A Socceroos goal made in the A-Leagues, despite the A-Leagues
In Australia's match against France at Qatar 2022, Matthew Leckie and Craig Goodwin combined to score their country's first World Cup goal from open play in over eight years. It was a goal made in the A-Leagues, with the wingers starring for Melbourne City and Adelaide United, respectively. But their struggles to earn an initial shot at professional football prove that Australia must invest more time and effort in developing young footballers.
Craig Goodwin scored on his debut World Cup match against France, but it was anything but a smooth journey to the big time. (Twitter: @AdelaideUnited)
Matthew Leckie and Craig Goodwin share many similarities, including being Socceroos who have represented their country at World Cups. In club land, both have played on the wing for Adelaide United and Melbourne City (Heart for Goodwin).
None of these similarities is out of the ordinary for two Australian footballers. The two wingers do share one glaring similarity, though. They both worked in fast-food restaurants while playing lower-league football, dealing with constant rejection in pursuit of their dream careers.
After combining to stun the world champions in the opening moments of a match in the most prominent sports tournament, the pair would be remiss not to reflect on their inspirational journeys. Socceroos fans would also be remiss not to ask questions about a couple of their best and brightest footballers. Why did they have to overcome rejection after rejection in their home country before getting an overdue opportunity to impress in its professional domestic competition?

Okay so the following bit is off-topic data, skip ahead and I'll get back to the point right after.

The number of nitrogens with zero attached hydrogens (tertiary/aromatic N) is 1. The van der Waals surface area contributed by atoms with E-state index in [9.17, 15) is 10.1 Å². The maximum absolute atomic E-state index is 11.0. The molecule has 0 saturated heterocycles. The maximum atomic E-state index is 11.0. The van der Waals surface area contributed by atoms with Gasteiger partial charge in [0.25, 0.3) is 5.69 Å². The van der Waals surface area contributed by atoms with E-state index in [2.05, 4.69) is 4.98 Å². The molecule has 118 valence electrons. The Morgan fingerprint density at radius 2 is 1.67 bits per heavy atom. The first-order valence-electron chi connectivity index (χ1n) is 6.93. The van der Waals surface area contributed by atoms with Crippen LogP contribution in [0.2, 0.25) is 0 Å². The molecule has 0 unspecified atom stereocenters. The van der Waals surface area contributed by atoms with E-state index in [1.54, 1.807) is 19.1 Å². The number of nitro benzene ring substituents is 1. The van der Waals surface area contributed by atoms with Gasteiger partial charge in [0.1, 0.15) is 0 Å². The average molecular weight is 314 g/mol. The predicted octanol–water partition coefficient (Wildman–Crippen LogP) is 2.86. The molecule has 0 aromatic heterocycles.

Matthew Leckie's career saw him play in Germany and the Bundesliga. A top achievement for any player, let alone an Australian with a more arduous path to football's main stage than his European-based counterparts. It is almost impossible to comprehend that as a 17-year-old, despite dazzling performances, Leckie was dismissed by the majority of A-League clubs.
In January, Leckie's agent John Grimaud spoke to Michael Zappone and Archie Thompson on the 'Football From A to Z' podcast. He mentioned how he came across a young Leckie when he was playing for the Bulleen Lions' first team while also working part-time at a fast-food restaurant. Grimaud was captivated by Leckie's quality and reached out to his father, requesting to represent the teenager.
In the podcast, Grimaud stated that he reached out to all the A-League clubs. Initially, only Central Coast Mariners coach Lawrie McKinna showed any interest. Talks broke down when the latter insisted on a trial before the possibility of a contract.
It was when a mutual connection between Grimaud, then Socceroos coach Pim Verbeek, and Adelaide United coach Aurelio Vidmar opened the door for Leckie. The South Australian club eventually signed him on a two-year minimum wage contract with no guarantees of playing time.
Leckie's quality was so apparent within four weeks that he had forced his way into the starting line-up. Within five months, the Reds were fielding a half-a-million-dollar offer from Bundesliga side Borussia Mönchengladbach. Adelaide held out for more money and lost the winger for a training compensation fee a year later.